How is fault determined in a car accident?

by | Jul 16, 2020 | Motor vehicle accidents

It happens in the blink of an eye: one minute you’re driving, then suddenly, you find yourself slamming on your brakes just as you collide with another vehicle.

Car accidents are terrifying, and it can be confusing trying to understand how it happened right afterward. You may be in shock, shaken, injured or simply unclear about what just unfolded. Most of all, you begin to concern yourself over who’s at fault.

You know you’ll have to file a police report, and answer questions about what happened on the scene as well as by insurance companies later. You may feel at a loss, because you’re convinced it was the other driver, while they may be convinced you caused the accident. How is this dealt with?

Evidence will point investigators in the right direction

Evidence will be collected and examined. This can include statements and descriptions from people involved plus any witnesses, photographs of the scene, police reports, expert analysis of the impact, extent of damage, and what traffic patterns were present at the site of the accident.

One of the most important things you can do at the site of an accident is remain silent. Do not apologize or make statements about the moments leading up to the collision, as they can be used against you by insurance companies. It’s best to speak with a lawyer as you unpack what happened so you can figure out what your options are.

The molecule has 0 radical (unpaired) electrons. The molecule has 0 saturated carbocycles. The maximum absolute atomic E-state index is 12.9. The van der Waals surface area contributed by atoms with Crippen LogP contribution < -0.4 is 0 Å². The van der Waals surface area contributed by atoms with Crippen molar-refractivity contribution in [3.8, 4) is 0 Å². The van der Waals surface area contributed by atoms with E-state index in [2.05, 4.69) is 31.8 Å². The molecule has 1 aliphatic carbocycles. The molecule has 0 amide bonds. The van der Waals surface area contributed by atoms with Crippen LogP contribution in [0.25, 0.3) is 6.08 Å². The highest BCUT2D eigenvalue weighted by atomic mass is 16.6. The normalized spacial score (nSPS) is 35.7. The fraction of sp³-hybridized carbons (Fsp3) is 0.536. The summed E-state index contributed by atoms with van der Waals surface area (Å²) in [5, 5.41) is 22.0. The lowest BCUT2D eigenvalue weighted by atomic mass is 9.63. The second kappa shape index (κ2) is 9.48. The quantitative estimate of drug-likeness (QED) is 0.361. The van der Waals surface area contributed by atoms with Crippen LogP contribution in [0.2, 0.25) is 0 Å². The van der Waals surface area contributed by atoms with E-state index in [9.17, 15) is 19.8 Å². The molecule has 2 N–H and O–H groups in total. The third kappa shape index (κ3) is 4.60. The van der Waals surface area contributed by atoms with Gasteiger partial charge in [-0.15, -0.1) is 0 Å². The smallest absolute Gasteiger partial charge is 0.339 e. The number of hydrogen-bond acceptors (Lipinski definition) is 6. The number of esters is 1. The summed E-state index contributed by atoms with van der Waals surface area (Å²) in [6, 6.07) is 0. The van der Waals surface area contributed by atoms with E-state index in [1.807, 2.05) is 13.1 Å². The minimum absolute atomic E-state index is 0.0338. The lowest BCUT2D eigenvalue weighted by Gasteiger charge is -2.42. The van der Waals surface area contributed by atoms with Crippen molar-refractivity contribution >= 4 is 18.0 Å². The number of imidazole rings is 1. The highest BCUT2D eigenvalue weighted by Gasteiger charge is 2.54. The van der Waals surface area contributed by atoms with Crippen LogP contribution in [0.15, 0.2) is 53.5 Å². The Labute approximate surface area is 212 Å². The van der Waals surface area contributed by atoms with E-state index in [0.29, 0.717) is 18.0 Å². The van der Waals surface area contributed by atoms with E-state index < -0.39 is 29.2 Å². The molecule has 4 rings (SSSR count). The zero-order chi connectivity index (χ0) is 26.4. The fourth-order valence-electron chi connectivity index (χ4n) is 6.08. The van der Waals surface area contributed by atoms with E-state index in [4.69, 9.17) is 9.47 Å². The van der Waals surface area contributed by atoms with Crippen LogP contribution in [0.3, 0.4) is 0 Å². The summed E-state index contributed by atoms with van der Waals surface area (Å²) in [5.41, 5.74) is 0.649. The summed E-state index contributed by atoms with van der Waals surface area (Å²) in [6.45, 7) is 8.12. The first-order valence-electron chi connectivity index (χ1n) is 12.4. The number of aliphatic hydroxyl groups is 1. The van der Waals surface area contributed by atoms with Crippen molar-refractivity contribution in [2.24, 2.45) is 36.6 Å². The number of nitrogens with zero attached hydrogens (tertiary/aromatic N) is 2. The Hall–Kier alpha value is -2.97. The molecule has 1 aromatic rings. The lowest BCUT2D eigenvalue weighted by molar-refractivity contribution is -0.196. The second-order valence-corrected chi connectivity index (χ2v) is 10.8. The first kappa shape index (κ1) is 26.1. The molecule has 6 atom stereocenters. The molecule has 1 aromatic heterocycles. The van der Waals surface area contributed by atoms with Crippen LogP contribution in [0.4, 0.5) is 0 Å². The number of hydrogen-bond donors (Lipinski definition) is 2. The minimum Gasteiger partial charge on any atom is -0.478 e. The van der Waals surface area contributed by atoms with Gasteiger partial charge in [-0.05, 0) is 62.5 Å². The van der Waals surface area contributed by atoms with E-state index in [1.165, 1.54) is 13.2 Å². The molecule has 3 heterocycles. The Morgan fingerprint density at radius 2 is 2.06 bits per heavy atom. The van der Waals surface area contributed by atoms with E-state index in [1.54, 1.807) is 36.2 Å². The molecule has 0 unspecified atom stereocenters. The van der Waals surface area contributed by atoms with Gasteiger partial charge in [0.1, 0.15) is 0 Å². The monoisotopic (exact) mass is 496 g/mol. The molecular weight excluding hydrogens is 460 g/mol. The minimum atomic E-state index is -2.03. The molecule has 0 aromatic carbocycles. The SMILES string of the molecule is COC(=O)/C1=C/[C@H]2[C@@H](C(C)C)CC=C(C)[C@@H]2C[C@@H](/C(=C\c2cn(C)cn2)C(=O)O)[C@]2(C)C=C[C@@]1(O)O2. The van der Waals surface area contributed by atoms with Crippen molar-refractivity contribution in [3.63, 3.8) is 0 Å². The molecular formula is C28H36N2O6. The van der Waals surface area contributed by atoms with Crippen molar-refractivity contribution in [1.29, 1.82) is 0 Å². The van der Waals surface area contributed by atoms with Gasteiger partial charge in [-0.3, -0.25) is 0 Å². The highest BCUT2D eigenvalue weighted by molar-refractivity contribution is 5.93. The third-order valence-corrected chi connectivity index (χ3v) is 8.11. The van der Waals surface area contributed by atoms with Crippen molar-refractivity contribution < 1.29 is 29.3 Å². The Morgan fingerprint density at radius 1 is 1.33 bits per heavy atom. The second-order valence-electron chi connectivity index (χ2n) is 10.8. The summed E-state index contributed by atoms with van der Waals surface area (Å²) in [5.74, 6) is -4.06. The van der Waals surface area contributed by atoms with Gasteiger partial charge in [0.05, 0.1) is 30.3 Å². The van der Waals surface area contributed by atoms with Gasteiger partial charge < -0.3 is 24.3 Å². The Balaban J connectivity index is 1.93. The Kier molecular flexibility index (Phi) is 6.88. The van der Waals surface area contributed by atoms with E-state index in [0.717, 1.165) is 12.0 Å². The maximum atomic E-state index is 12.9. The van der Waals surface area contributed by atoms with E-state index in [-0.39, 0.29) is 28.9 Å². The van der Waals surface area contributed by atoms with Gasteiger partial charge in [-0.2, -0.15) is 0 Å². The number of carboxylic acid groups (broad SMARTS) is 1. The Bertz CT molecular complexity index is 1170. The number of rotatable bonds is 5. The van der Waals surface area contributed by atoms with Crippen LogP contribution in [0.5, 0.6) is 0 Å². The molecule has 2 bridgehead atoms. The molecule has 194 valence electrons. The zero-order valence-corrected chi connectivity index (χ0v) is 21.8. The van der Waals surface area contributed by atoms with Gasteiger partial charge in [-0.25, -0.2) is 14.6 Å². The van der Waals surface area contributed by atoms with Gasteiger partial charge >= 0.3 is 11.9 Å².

Some types of collisions, like a rear collision, place fault on the person in the rear vehicle. A person who runs a stop sign or stop light, or who makes a poorly timed left turn can also be faulted. However, it’s not always easy or possible to prove how the collision occurred, and in those cases, the insurance company may physically inspect the vehicles for signs of impact angle and speed.

By remembering to stay silent about potential fault until you’ve spoken to a lawyer, you can let the details of the accident unfold so you can get to the bottom of what happened.